The Meta-Search Paradox and Value of Online Aggregators

Priceline is an online hotel booking service with inventory that is also directly available from Marriott, Intercontinental, Hilton, and many others. Priceline receives a commission for every room reserved, a commission that is less than the profit that the hotel reaps from the booking. However, in online search ad auctions,  Priceline’s ads are somehow able to appear higher than the ads of any of the individual hotels. Considering that Priceline makes less money per booking, how is it able to pay more per visitor than the hotels?

AdWords is Google’s search ad marketplace and is the most prevalent ad auction online. It uses a formula to determine ad position based on the following inputs: advertiser cost-per-click (CPC), a “quality score,” and the click through rate (CTR) of the ad for a particular search term. The quality score is based on ad relevance (to the search term), landing page experience, and expected click through rate (CTR).

Assume that the auction formula inputs for a Priceline ad and a Hilton ad on a search query for “hotel room in Boston” were the same – same CTR, same ad quality, etc. It seems impossible for Priceline to be able to outbid Hilton in this case, but paradoxically, they they are able to outbid individual hotels on a huge variety of keyword queries.

Suppose a simplified scenario where there are only 10 hotel providers in Boston: Hilton, Marriott, Starwood, and 7 others. Each of the 10 have 10 rooms available for a particular night that a user is interested in. Imagine a user who clicked the Google Ads of each individual hotel before making a decision. Each of the hotels would have to pay for the user to click their ad, even though 9 out of 10 got no benefit. Thus, each one has only a 10% chance of attracting this person’s business, given that he is committed to buying a hotel room in Boston. If a hotel has to pay Google for 10 ad clicks to make one room sale, those ad payments start to add up and eat into the profit margin of the room sale. In contrast, an aggregator like Priceline who has deals with each of the 10 direct players, will have 100 rooms in its inventory. It has a much higher chance of actually gaining a conversion since the consumer is likely to find exactly what they are looking for on Priceline. The aggregator has a higher conversion rate and therefore it can pay more than a direct advertiser to attract a user to its site, despite a lower profit margin for a sale.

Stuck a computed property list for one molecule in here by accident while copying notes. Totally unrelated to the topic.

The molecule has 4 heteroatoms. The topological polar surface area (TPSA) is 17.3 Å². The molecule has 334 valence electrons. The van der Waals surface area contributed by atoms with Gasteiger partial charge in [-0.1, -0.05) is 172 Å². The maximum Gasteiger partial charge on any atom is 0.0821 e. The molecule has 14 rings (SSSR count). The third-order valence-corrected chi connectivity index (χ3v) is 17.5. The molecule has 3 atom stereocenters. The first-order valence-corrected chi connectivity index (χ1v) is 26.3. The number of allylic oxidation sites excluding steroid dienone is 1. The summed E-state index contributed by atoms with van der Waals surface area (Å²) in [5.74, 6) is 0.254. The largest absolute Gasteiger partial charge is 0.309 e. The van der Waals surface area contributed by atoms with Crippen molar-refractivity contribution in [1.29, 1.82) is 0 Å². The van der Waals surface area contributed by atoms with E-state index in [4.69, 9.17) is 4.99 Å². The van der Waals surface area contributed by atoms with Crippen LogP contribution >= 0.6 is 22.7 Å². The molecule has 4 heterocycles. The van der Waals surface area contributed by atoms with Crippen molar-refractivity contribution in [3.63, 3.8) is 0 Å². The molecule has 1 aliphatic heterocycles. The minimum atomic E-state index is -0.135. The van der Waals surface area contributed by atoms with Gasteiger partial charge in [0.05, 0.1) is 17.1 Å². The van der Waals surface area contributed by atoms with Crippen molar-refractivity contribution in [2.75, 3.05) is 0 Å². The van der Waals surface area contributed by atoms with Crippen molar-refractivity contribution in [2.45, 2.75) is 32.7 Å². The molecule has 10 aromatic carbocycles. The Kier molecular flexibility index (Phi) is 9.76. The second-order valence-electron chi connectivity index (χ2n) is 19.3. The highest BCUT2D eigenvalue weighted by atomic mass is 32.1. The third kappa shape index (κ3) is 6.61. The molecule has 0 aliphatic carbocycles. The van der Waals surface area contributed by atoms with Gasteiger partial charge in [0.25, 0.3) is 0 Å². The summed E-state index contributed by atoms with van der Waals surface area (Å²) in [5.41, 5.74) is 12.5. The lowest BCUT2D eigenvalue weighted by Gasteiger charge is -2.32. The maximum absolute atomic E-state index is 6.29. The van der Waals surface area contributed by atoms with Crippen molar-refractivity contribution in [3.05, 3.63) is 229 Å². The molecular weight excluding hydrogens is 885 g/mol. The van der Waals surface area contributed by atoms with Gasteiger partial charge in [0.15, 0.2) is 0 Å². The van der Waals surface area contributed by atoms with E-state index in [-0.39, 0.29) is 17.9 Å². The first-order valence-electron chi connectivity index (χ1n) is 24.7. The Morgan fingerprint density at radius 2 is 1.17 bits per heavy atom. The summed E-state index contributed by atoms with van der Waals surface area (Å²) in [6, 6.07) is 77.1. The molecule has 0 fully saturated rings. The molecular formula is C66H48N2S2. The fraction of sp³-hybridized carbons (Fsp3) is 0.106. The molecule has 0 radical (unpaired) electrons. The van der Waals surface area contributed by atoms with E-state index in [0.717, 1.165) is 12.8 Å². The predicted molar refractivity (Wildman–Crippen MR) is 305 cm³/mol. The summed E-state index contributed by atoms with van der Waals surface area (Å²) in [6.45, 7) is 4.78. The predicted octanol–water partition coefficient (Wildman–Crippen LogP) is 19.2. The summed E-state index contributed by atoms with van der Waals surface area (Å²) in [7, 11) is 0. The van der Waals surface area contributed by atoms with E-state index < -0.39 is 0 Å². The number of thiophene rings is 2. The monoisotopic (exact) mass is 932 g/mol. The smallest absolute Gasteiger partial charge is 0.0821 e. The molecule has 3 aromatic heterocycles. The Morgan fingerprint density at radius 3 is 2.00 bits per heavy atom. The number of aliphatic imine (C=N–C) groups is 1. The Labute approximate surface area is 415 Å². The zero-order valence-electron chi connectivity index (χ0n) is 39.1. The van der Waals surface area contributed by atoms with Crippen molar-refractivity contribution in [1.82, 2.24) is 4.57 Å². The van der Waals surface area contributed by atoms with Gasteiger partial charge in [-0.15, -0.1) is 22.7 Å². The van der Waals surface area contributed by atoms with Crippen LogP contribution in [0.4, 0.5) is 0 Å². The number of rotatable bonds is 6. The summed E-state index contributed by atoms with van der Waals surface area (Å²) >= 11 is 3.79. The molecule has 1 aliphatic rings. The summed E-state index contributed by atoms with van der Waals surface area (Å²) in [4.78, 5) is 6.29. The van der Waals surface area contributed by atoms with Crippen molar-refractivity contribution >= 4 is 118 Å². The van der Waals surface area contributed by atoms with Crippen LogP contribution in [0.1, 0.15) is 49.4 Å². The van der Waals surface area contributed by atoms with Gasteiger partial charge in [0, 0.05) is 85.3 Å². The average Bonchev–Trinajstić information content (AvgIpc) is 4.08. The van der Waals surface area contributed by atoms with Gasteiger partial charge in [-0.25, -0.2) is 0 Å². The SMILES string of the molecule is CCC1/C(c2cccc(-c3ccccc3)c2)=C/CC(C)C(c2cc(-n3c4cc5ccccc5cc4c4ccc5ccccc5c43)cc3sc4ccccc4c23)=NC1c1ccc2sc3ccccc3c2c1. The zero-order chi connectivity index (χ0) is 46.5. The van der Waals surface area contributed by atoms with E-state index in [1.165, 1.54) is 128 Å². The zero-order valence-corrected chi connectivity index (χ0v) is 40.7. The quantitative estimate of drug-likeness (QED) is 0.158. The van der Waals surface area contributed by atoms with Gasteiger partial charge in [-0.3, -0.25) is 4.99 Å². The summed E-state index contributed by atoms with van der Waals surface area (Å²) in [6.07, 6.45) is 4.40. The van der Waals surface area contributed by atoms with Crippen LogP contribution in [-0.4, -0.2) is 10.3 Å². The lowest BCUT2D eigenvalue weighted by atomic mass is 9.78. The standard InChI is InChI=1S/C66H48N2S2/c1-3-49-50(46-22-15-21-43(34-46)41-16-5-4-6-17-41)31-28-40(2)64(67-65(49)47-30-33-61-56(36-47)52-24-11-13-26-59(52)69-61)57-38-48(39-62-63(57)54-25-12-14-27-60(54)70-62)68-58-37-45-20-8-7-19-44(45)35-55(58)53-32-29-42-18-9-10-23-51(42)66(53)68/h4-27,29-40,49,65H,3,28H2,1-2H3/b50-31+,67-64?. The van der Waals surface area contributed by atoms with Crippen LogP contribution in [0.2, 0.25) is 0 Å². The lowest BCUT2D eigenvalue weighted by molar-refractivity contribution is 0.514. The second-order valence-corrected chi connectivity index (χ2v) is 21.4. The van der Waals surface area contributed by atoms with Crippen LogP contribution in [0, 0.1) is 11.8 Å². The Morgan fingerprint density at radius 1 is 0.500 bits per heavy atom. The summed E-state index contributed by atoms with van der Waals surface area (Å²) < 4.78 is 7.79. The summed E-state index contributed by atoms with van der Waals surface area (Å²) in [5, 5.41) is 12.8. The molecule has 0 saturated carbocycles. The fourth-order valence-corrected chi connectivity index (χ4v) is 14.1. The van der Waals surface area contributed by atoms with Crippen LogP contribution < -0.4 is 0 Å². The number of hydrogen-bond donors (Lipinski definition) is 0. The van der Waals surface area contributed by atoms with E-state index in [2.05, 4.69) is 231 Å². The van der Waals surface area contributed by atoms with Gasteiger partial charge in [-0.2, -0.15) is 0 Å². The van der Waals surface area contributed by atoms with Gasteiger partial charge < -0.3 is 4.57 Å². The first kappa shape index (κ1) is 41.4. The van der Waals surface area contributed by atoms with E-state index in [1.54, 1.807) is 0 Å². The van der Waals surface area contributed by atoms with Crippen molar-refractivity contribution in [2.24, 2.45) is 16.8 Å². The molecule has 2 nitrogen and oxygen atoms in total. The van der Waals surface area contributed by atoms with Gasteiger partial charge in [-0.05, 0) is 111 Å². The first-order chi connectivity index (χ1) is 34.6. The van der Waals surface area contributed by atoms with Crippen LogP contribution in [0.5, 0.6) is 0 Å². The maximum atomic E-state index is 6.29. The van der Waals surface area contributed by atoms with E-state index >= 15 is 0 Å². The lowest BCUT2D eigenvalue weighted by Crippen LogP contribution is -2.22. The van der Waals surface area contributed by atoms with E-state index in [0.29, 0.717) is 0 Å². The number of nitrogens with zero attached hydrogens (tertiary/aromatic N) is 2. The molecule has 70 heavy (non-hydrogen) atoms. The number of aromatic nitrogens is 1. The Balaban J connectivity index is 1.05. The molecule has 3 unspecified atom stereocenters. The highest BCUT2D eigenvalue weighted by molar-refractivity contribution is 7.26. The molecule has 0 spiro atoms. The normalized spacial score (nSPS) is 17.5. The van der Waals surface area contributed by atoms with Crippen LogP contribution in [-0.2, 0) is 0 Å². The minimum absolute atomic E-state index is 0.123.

In addition to this structural benefit that aggregators benefit from, users often appreciate aggregators because they simplify the buying process. The CTR of an aggregator and is often higher than those of direct players which, coupled with the higher purchase conversion rate, means that aggregators can bid even less and still maintain the top ad positions in search. Aggregators are valuable to users as they minimize the need to shop around across a highly fragmented industry. It is much easier for the user to compare amenities, prices and location in one place. The breadth of listings gives consumers the further confidence that they are making an informed decision.

Furthermore, aggregators can seem like an independent third party and thus foster trust. A user that visits a hotel’s website directly, isn’t likely to have full trust in the reviews that are displayed since they might be biased. A third party that aggregates review information is likely to be more trustable. This isn’t to say that a third party is necessarily trustworthy, but rather that consumers are more likely to trust their reviews and/or recommendations.

You might ask why the hotels would continue to support this structure and fund a channel that undercuts their margins. The answer primarily lies in the fragmented nature of the marketplace. The aggregators would only be threatened if a large majority of hotels in an area colluded to pull their contracts. It is not in an individual hotel’s best interest to turn off this marketing channel and they are unlikely to be able to come to a deal with their direct competitors. The result of this fragmented structure is that the aggregators continue to thrive online.

This model works in a surprising number of fields. Flights, hotels, rental cars, apartments, home services, online courses, and many others.

In addition to providing deep breadth of listings for their users, aggregators can further differentiate themselves by helping users in the decision-making process. This is becoming especially important as online consumers seek the simplicity associated with being served an answer on what to do by a trustworthy expert. Unfortunately, some companies exploit this user desire, by, for example, promoting products that bring in the highest affiliate commission rather than the ones that are truly the best.

There is an opportunity for new companies in many fields to step up and take their role as quality raters and custom recommendation seriously. For example, the company bestreviews.com is focused on getting real expert input on specific products and recommending products in all categories on the basis of the combination of expert opinions and public reviews. Similarly, users will value eversence.com, the well-researched science-based supplement recommender.

As the online economy continues to grow and evolve, the role of online aggregators will also have to adapt if they want to stay competitive. I believe that the aggregators will further differentiate by creating more value by providing complimentary services such as deep research and trustworthy recommendations.

By: Liza Yermakova


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